Officials in the Bahamas have approved a gaming licence for the Baha Mar casino resort (pictured), 17 days before its scheduled phase-one soft opening on April 21, reported The Tribune newspaper.
It said the gaming permit application was submitted by Sky Warrior Bahamas Ltd, described in the report as a subsidiary of privately-held Hong Kong conglomerate Chow Tai Fook Enterprises Ltd (CTFE).
CTFE – an investor in casino resorts in Macau, Australia and Vietnam – confirmed in December that it had signed an agreement to own and operate Baha Mar, a stalled casino resort project in the Caribbean archipelago.
CTFE is not itself a casino operator, but in the case of the Australia project, in Brisbane, has chosen to be a partner of Australian casino operator The Star Entertainment Group Ltd. The Tribune report on the Baha Mar casino licence did not mention any individuals by name or give details of the professional experience of those that would be managing the gaming on behalf of the permit holder.
The newspaper said Obie Wilchcombe, the Bahamas’ tourism minister, had confirmed on Tuesday the issuing of the permit, and indirectly cited him saying the licence and what the news outlet reported as “associated certificates of suitability” were granted after a “comprehensive probity investigation”, as required by the country’s Gaming Act, and on the recommendation of the island nation’s gaming board.
The outlet directly quoted the minister as stating: “Having thoroughly reviewed these recommendations, as well as the investigation report and all other documentation pertaining to the application, I have reached the conclusion that the application, the applicant and its material stakeholders have all met the qualification requirements for licensing set forth in the Act…”
Mr Wilchcombe reportedly added: “The Gaming Board and its staff will continue to work with the applicant to ensure that the prevailing pre-opening requirements leading up to the soft opening of the Baha Mar Casino on April 21, 2017, are duly met.”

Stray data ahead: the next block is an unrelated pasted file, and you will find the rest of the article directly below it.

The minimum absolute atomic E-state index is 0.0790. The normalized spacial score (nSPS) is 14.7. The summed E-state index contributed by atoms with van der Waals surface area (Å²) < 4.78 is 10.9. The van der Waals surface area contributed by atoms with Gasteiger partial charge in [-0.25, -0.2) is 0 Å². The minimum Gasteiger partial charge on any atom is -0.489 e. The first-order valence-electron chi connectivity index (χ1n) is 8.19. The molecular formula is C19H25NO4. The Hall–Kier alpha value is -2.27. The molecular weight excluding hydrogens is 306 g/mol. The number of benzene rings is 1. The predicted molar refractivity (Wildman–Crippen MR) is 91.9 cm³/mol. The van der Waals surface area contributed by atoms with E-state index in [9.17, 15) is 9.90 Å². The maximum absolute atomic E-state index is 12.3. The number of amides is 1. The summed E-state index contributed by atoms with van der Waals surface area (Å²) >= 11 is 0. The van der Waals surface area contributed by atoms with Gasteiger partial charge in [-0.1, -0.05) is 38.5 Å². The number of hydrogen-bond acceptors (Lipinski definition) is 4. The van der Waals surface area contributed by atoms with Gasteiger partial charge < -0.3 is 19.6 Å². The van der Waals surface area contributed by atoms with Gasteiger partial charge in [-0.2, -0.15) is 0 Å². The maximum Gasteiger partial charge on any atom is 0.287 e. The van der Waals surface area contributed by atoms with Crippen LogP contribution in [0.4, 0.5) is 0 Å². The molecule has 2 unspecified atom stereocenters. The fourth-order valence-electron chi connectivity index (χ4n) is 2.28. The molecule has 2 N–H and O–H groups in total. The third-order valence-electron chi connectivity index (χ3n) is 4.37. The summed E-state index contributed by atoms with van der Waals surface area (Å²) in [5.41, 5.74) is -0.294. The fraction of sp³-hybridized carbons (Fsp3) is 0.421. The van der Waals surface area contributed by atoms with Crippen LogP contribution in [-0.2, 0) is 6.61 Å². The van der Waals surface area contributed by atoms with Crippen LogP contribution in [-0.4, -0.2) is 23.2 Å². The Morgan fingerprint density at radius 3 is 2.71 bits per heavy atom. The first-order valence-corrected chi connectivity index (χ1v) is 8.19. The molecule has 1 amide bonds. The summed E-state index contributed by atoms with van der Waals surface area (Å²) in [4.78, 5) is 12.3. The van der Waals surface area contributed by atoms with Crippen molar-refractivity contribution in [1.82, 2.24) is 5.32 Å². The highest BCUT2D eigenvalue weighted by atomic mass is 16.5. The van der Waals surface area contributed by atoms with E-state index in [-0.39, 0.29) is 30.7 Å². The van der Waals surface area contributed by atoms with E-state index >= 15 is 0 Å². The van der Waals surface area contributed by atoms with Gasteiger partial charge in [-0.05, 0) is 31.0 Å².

The newspaper said that the previous week, Graeme Davis, described as president of CTFE’s Bahamian subsidiary, had described as “baseless” and “untrue”, allegations contained in an open letter to the gaming board, which accused the resort’s buyer of being allegedly associated with “international crime” organisations through its link to what the newspaper termed “a Macau gaming group”.
Henry Cheng Kar Shun, chairman of CTFE, has been a non-executive director of Macau casino operator SJM Holdings Ltd since 2013. Prior to that, his late father Cheng Yu Tung had been a long-standing business associate of SJM Holdings’ founder, Stanley Ho Hung Sun.
CTFE had previously stated via the Bahamian media – prior to acquiring Baha Mar – that under its stewardship the scheme would have “no affiliation” with SJM Holdings.
In Vietnam, a unit of CTFE is pursuing a casino project in partnership with Macau VIP junket investor Suncity Group, and Vietnam-based asset management firm VinaCapital Group.
May 20, 2019Japan’s “very low unemployment” could be a major problem for international casino firms hoping to hire thousands of locals, should such firms win one of up to three casino licences on offer in...
"There’s a lot of competition and politics involved, but we are absolutely confident about our bid for Osaka”
Chairman and chief executive of Melco Resorts